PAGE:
When he outlined his proposal for new rules to ensure an open Internet, Federal Communications Commission chairman Tom Wheeler recalled his own experience as a startup entrepreneur. Three decades ago he ran a fledgling venture that delivered high-speed data to home computers over cable television lines.
His firm faced competition from a venture started by a guy named Steve Case. Mr. Wheeler’s service was hundreds of times faster, but ultimately it went broke while Mr. Case’s operation became AOL.
“While delivering better service,” Mr. Wheeler explained, “(my firm) had to depend on cable television operators granting access to their systems. Steve Case was not only a brilliant entrepreneur, but he also had access to an unlimited number of customers nationwide who only had to attach a modem to their phone line to receive his service. The phone network was open whereas the cable networks were closed. End of story.”
This anecdote illustrates the need for net neutrality rules that reclassify broadband Internet access, including mobile data, from an information service to telecommunications service, which is more tightly regulated. The phone network’s openness in the mid-1980s, which allowed AOL to innovate and thrive in its early years, “did not happen by accident, but by FCC rule.” By contrast, the cable companies could do as they pleased.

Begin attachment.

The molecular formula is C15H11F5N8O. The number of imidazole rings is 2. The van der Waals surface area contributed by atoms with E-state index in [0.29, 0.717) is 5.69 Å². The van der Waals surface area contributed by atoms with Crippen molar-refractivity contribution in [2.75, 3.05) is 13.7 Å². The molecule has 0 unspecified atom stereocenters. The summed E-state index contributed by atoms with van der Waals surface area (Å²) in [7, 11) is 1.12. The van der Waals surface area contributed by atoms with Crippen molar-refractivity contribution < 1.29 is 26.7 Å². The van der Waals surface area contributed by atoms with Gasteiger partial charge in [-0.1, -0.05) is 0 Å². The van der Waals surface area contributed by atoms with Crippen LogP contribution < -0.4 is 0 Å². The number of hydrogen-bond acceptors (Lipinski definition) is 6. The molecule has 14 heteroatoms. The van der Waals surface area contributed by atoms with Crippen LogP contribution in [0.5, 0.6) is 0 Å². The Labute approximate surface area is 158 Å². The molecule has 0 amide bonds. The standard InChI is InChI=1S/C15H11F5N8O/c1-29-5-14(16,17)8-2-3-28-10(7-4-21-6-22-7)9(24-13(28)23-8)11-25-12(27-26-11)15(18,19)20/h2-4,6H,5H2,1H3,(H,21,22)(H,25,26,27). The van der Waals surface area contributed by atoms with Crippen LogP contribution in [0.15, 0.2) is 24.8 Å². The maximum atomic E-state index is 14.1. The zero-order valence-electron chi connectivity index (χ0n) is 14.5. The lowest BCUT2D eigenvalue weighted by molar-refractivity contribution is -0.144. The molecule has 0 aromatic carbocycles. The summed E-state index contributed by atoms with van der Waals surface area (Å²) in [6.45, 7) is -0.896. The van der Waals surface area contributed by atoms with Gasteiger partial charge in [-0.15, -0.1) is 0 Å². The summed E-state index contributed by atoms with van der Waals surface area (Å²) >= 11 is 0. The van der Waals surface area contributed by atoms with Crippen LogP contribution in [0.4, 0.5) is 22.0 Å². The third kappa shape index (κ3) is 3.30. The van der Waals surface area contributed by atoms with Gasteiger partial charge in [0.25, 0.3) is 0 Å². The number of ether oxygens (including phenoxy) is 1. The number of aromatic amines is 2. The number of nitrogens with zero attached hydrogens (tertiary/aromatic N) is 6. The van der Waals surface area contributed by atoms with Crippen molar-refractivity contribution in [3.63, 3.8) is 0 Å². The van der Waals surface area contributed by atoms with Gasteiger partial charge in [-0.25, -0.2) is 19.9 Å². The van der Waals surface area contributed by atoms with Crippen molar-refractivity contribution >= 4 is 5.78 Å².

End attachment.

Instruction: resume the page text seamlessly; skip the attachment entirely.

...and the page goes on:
Mr. Wheeler’s net neutrality proposal, which is slated for an FCC vote on Feb. 26, has several key components. Among them, it would prohibit blocking access to content; “throttling,” or slowing the delivery of Internet traffic; and paid prioritization—the so-called Internet “fast lanes.”
Broadband providers and other critics say the proposed rules would stifle innovation. If this is so, why do so many Internet firms—especially startups—support Mr. Wheeler’s approach?
The argument that net neutrality should be legislated, not regulated, also rings hollow. The FCC is acting because Congress has not; if it does, that legislation will supersede the commission’s rules.
Net neutrality has been debated long enough. The FCC should adopt the Wheeler plan.
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